Anne Hailes reviews: Grand Budapest Hotel

Grand Budapest Hotel is a quirky film to put it mildly! Based loosely on a true story it tells of the adventures of the concierge at the famous European Hotel between the two World Wars.

M. Gustave was quite a character and believed in sharing himself with his lady guests who all loved him. Played by Ralph Fiennes that’s not surprising and the role sees Fiennes in a comical mood for once. When he comes on a new lobby boy he sees something of himself in Zero Moustafa (brilliant Tony Revolori) and champions him, training the young man with big eyes and a willing spirit who pencils on a moustache every morning to give himself a touch of gravitas. As the two stride through the hotel the grandeur of the setting and the sumptuous costumes are seen to advantage and this standard and detail continues throughout the film.

When one of his beloved wealthy guests dies, Madame D, (Tilda Swinton) leaves M. Gustave a painting but not just any old painting, a masterpiece of Renaissance art, ‘Boy with Apple’. At the reading of the will there is much fury shown by her son Dmitri (Adrien Brody) and then the farce of a Benny Hill style race begins, people perusing people, the painting being stolen and retrieved, a wonderful ski chase, scenes which take your breath away. And the answer to all this activity? An envelope tucked into the frame on the back of the painting.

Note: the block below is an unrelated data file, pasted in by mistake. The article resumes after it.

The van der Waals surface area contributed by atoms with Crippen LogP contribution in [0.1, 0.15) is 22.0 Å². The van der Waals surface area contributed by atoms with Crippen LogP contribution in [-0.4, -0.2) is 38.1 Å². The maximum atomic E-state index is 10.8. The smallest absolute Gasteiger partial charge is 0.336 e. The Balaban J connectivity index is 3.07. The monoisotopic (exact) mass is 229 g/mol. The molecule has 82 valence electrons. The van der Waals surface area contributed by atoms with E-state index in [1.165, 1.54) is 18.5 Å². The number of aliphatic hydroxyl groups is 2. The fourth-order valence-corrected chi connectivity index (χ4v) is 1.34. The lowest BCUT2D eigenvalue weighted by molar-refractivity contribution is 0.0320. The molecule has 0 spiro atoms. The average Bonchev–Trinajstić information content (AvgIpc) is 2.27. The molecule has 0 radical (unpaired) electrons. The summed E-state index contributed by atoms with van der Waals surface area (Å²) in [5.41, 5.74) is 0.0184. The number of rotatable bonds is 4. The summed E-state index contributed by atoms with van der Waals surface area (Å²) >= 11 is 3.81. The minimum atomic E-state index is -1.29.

And then there’s the star spotting aspect to this film; the leading lights in the story are played by the likes of Jude Law, Owen Wilson, Bill Murray, Harvey Keitel, Saoirse Ronan and Jeff Goldblum. Director Wes Anderson is something of a genius but you like his style or you don’t – on this occasion I did.

And a word of advice, if you drift off in a warm comfy cinema you’ll miss a lot of action which is probably why so many people go back for a second helping. Also, stick through the hundreds of credits at the end and enjoy the music of the Balalaika orchestra. The first thing I did when I got home was to order a CD of the soundtrack and even as I type I’m blown away by the Osipov State Russian orchestra playing Kamarinskaya, it just lifts your spirits as it gets faster and faster with a great hooray at the end. The Grand Budapest Hotel deserves a great hooray too.

Review by ANNE HAILES

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Post Author: Belfast Times

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